Confidence
Published: December 2nd, 2020 by theatretrain

Confidence

Confidence can be close to cheekiness at times – or perhaps daring! I love the story of the percussionist in the orchestra of West Side Story when it was first in the West End.  The percussionist liked to have a drink in the interval in the pub over the road from the theatre. He didn’t have much to do in the first part of Act Two so he would take his time. One hot day he fell asleep at his post. He suddenly woke and thinking it was his next cue he took hold of the cymbals and gave them an almighty crash. Unfortunately, it was not his cue, it was a rather tender gentle moment between Maria and Tony and he completely ruined the atmosphere. Realising he was likely to lose his job he stood on his stool so that he could be seen by the audience and announced, “Dinner is Served!”

“I think most of us vary from feeling ok to thinking – I’m a fake and everyone will see it one day.”

Wouldn’t we all like the confidence to be that bold? I think most of us vary from feeling ok to thinking – I’m a fake and everyone will see it one day.

Then you have that funny thing in life where things get on a roll. I mean things start going well for you and that causes other good things to happen. Or of course, the reverse where things can go from bad to worse.

Standing on a stage with hundreds of people looking at you (or even just a couple) can be very intimidating and the fear of getting it wrong can sap our confidence. I’d rather have the “dinner is served” attitude. Give it a good go and if it doesn’t work out SO WHAT!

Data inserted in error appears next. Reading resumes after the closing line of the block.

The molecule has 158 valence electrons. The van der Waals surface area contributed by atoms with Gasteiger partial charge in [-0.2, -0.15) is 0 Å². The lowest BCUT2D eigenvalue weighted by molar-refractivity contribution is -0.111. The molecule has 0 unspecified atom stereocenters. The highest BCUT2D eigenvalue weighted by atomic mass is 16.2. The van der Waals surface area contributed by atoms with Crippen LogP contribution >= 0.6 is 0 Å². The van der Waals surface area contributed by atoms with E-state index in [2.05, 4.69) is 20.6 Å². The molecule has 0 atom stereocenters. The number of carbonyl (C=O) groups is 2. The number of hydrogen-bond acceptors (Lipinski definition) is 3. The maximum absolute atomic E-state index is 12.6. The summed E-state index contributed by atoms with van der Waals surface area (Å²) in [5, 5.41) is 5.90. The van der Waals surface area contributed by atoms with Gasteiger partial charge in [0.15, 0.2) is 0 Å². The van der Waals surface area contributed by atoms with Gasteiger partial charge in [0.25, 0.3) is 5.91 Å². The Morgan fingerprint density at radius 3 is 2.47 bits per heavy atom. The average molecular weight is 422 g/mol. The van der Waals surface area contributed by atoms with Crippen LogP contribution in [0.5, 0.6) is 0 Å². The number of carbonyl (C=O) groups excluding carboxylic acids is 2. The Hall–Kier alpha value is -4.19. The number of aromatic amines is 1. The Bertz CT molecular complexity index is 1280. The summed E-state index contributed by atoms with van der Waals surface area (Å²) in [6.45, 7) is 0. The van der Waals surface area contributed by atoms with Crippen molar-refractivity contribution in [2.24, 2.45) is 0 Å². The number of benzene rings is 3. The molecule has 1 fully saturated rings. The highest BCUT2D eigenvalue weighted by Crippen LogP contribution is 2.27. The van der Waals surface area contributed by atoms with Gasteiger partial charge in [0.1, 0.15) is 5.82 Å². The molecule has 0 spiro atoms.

“Better to give things a go and believe they will work out than stand back and do nothing”

If you are lucky you can then put it in perspective. Better to give things a go and believe they will work out than stand back and do nothing. You move forward as a person even if it goes wrong. That’s where performing arts classes are so good for young people. You can join in with everyone else playing “watch me fail” for a few weeks and you start to see that it’s mainly about believing in yourself and giving yourself a chance. Everyone gets those fears, it’s normal and dealing with them is what education is about. And as every performer knows for some mysterious reason the moment you step on the stage the fear suddenly goes.

 

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